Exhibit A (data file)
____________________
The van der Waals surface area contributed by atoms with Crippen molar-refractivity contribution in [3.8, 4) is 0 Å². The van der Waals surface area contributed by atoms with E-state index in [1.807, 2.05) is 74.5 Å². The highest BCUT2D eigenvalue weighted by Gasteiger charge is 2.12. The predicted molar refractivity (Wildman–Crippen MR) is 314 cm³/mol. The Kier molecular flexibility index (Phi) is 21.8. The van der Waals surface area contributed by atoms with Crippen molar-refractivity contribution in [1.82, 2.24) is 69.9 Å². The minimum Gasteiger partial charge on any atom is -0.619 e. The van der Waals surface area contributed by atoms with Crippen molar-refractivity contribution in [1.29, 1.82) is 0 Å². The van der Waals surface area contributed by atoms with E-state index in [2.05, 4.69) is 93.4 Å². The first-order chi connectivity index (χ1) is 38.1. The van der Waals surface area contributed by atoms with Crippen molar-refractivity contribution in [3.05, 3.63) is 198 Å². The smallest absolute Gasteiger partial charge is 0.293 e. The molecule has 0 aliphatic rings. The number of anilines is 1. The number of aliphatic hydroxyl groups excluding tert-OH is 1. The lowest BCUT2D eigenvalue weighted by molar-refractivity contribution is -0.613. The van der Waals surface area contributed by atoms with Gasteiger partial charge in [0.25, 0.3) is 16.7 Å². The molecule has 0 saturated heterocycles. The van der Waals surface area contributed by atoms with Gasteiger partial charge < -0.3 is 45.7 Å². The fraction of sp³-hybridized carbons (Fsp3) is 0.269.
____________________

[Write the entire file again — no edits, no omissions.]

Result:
The van der Waals surface area contributed by atoms with Crippen molar-refractivity contribution in [3.8, 4) is 0 Å². The van der Waals surface area contributed by atoms with E-state index in [1.807, 2.05) is 74.5 Å². The highest BCUT2D eigenvalue weighted by Gasteiger charge is 2.12. The predicted molar refractivity (Wildman–Crippen MR) is 314 cm³/mol. The Kier molecular flexibility index (Phi) is 21.8. The van der Waals surface area contributed by atoms with Crippen molar-refractivity contribution in [1.82, 2.24) is 69.9 Å². The minimum Gasteiger partial charge on any atom is -0.619 e. The van der Waals surface area contributed by atoms with Crippen molar-refractivity contribution in [1.29, 1.82) is 0 Å². The van der Waals surface area contributed by atoms with E-state index in [2.05, 4.69) is 93.4 Å². The first-order chi connectivity index (χ1) is 38.1. The van der Waals surface area contributed by atoms with Crippen molar-refractivity contribution in [3.05, 3.63) is 198 Å². The smallest absolute Gasteiger partial charge is 0.293 e. The molecule has 0 aliphatic rings. The number of anilines is 1. The number of aliphatic hydroxyl groups excluding tert-OH is 1. The lowest BCUT2D eigenvalue weighted by molar-refractivity contribution is -0.613. The van der Waals surface area contributed by atoms with Gasteiger partial charge in [0.25, 0.3) is 16.7 Å². The molecule has 0 saturated heterocycles. The van der Waals surface area contributed by atoms with Gasteiger partial charge < -0.3 is 45.7 Å². The fraction of sp³-hybridized carbons (Fsp3) is 0.269.